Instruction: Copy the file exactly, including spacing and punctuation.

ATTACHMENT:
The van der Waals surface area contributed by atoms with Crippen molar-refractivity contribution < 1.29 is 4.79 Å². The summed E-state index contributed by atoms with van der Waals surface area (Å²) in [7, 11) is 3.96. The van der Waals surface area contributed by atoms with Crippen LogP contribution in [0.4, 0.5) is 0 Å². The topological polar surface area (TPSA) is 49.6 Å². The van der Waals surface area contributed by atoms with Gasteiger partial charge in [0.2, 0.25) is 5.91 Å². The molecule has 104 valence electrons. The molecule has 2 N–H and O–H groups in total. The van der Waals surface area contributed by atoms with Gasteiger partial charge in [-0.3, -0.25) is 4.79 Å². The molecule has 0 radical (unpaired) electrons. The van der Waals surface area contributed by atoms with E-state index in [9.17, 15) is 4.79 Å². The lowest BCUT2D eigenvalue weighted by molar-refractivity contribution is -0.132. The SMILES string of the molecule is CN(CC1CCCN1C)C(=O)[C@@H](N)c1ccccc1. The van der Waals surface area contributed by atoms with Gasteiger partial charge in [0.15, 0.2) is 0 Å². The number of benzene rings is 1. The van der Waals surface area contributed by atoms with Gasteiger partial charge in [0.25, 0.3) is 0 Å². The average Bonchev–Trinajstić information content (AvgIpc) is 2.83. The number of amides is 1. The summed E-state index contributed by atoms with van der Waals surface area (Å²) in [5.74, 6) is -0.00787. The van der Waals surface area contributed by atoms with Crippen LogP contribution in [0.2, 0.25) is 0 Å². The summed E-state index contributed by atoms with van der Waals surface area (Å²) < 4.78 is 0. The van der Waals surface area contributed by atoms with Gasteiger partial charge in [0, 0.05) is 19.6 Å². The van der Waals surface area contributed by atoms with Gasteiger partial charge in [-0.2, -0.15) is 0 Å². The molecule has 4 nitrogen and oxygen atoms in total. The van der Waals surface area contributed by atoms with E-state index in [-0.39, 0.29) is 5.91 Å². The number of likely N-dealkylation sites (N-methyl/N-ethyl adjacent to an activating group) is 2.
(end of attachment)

The van der Waals surface area contributed by atoms with Crippen molar-refractivity contribution < 1.29 is 4.79 Å². The summed E-state index contributed by atoms with van der Waals surface area (Å²) in [7, 11) is 3.96. The van der Waals surface area contributed by atoms with Crippen LogP contribution in [0.4, 0.5) is 0 Å². The topological polar surface area (TPSA) is 49.6 Å². The van der Waals surface area contributed by atoms with Gasteiger partial charge in [0.2, 0.25) is 5.91 Å². The molecule has 104 valence electrons. The molecule has 2 N–H and O–H groups in total. The van der Waals surface area contributed by atoms with Gasteiger partial charge in [-0.3, -0.25) is 4.79 Å². The molecule has 0 radical (unpaired) electrons. The van der Waals surface area contributed by atoms with E-state index in [9.17, 15) is 4.79 Å². The lowest BCUT2D eigenvalue weighted by molar-refractivity contribution is -0.132. The SMILES string of the molecule is CN(CC1CCCN1C)C(=O)[C@@H](N)c1ccccc1. The van der Waals surface area contributed by atoms with Gasteiger partial charge in [0.15, 0.2) is 0 Å². The number of benzene rings is 1. The van der Waals surface area contributed by atoms with Gasteiger partial charge in [0.25, 0.3) is 0 Å². The average Bonchev–Trinajstić information content (AvgIpc) is 2.83. The number of amides is 1. The summed E-state index contributed by atoms with van der Waals surface area (Å²) in [5.74, 6) is -0.00787. The van der Waals surface area contributed by atoms with Crippen LogP contribution in [0.2, 0.25) is 0 Å². The summed E-state index contributed by atoms with van der Waals surface area (Å²) < 4.78 is 0. The van der Waals surface area contributed by atoms with Gasteiger partial charge in [0, 0.05) is 19.6 Å². The van der Waals surface area contributed by atoms with Gasteiger partial charge in [-0.2, -0.15) is 0 Å². The molecule has 4 nitrogen and oxygen atoms in total. The van der Waals surface area contributed by atoms with E-state index in [-0.39, 0.29) is 5.91 Å². The number of likely N-dealkylation sites (N-methyl/N-ethyl adjacent to an activating group) is 2.